The Summer of ’68 (Revisited)

First published in KWC London, August 2021

A Tax Tour D’Horizon Doug Shanks and John Handley holding a torch to HMRC’s feet (courteously)
Brian Jones might have received a credit for the dulcimer on Lady Jane and Mick Taylor for reworking Honky Tonk Women. How much of The Waste Land was written by

Ezra Pound? John’s notes this month were too comprehensive to ignore.

We’ve had so much innovation; how will it play out? HMRC will concentrate on furlough in the next year. Incorrect furlough claims and the rest are estimated to be £3.5bn. With all the largesse of the Keynesian Johnsonian solutions, I’m not convinced that they know; it seems light to me. Overclaimed furlough has been renamed for penalty purposes as “tax payments” so the usual rules apply to penalties, ranging from administrative error (you forgot someone left) to deliberate (claiming for overseas employees gone home) via careless.

If you’ve committed furlough fraud because it was easy and you succumbed to temptation, I think you’ll be well-treated. By lobbing COVID-19 support in with tax payments, the disclosure facilities will be available and COP(9) will be the usual route. The COP (9) teams are comprised of excellent inspectors. I don’t know what percentage of frauds are premeditated stings and what are fundamentally decent businesses cheating at the margins. This article is addressed to the latter. OCGs are also most welcome (bless Line of Duty for the great acronyms) …

COP(9) disclosure exudes Kafka; like parole you have to confess. Fortunately we’re Brits and hypocrisy’s in our DNA. Most clients live with the “f” word once they’ve recovered from the shock. Twist your fingers behind your back and admit fraud. You’re crossing the Rubicon admitting a crime but HMRC rarely prosecute unless you lie.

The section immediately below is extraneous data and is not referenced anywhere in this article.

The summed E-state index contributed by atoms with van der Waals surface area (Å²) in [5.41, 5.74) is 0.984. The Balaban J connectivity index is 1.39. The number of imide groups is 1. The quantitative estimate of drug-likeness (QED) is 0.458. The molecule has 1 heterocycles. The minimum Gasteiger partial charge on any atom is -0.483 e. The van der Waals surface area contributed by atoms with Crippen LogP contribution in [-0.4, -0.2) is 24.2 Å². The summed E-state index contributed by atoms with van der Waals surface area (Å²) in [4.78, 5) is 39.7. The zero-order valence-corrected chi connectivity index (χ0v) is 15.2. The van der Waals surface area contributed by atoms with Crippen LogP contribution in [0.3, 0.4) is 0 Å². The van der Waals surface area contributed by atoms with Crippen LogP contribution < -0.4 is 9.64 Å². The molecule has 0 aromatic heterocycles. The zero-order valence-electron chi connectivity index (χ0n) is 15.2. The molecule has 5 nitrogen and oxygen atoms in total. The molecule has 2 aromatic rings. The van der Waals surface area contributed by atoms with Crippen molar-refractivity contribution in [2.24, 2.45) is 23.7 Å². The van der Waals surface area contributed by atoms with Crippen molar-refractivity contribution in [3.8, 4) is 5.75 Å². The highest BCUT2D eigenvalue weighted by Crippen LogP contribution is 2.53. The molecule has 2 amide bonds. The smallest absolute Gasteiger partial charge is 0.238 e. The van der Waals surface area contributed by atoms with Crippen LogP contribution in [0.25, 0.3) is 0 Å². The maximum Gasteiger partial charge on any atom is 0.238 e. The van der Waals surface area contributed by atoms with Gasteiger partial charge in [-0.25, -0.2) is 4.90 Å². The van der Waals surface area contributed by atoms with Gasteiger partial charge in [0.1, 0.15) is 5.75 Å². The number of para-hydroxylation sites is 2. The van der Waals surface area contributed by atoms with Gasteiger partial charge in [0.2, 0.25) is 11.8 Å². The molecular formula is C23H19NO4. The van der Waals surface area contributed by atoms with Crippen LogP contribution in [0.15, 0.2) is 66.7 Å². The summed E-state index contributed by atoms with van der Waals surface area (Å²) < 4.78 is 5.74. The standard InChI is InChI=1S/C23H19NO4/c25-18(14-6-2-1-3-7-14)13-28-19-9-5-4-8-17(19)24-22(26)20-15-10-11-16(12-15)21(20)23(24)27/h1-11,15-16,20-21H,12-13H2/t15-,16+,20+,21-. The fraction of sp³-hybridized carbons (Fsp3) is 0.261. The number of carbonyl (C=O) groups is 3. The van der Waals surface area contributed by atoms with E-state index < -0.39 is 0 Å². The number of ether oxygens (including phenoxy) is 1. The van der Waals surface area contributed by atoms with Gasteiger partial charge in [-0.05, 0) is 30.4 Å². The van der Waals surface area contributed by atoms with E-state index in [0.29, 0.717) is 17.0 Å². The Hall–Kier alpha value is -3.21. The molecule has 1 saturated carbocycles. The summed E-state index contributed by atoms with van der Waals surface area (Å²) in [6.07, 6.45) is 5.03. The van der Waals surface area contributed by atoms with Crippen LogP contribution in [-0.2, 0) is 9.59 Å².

Some clients want to control the outcome, second guessing what the Revenue will discover. Risk-seekers are reminded that they are novices whereas it’s the inspector’s day job. The inspector has “foresuffered all enacted on this same divan or bed” to quote TS Eliot. (Or was it Pound?)
The inspector has a foot in the door. Honey is catching more than vinegar, and it’s very effective. I would like to think there’s something British and good and all that is holy. Discretionary (although effectively statutory) freedom from prosecution can only be guaranteed if you tell all; but “all” is the operative word.

Don’t wait for the knock on the door. The period of grace such as it is will be short. As the political fallout continues, the state will become increasingly vindictive. Analytical review will provide easy pickings. HMRC will identify cases where turnover has remained constant while furlough is being claimed; how did you maintain the same turnover with half the staff? It’s a difficult question you may struggle to answer. I think professional staff being furloughed is incredibly dangerous. If the client sends an email or makes a call, did you really ignore it, or have a non-furloughed team member struggle through a furloughed colleague’s file?

Liquidation has always been a dangerous solution. The Official Receiver seemed to have more powers than resources, so people were able to sweep issues under the carpet. Immediately prior to the lockdown those powers were extended (“lifting the veil of incorporation”) making it easier for the OR to prosecute directors. If you used a loan while insolvent to kick the can down the road, only to liquidate the company thus wasting bounce back loans and hiding dodgy furlough claims, your insolvency practitioner will tell you that the OR has vastly increased resources to focus on enough defaulters to keep the Mail on Sunday in copy for years.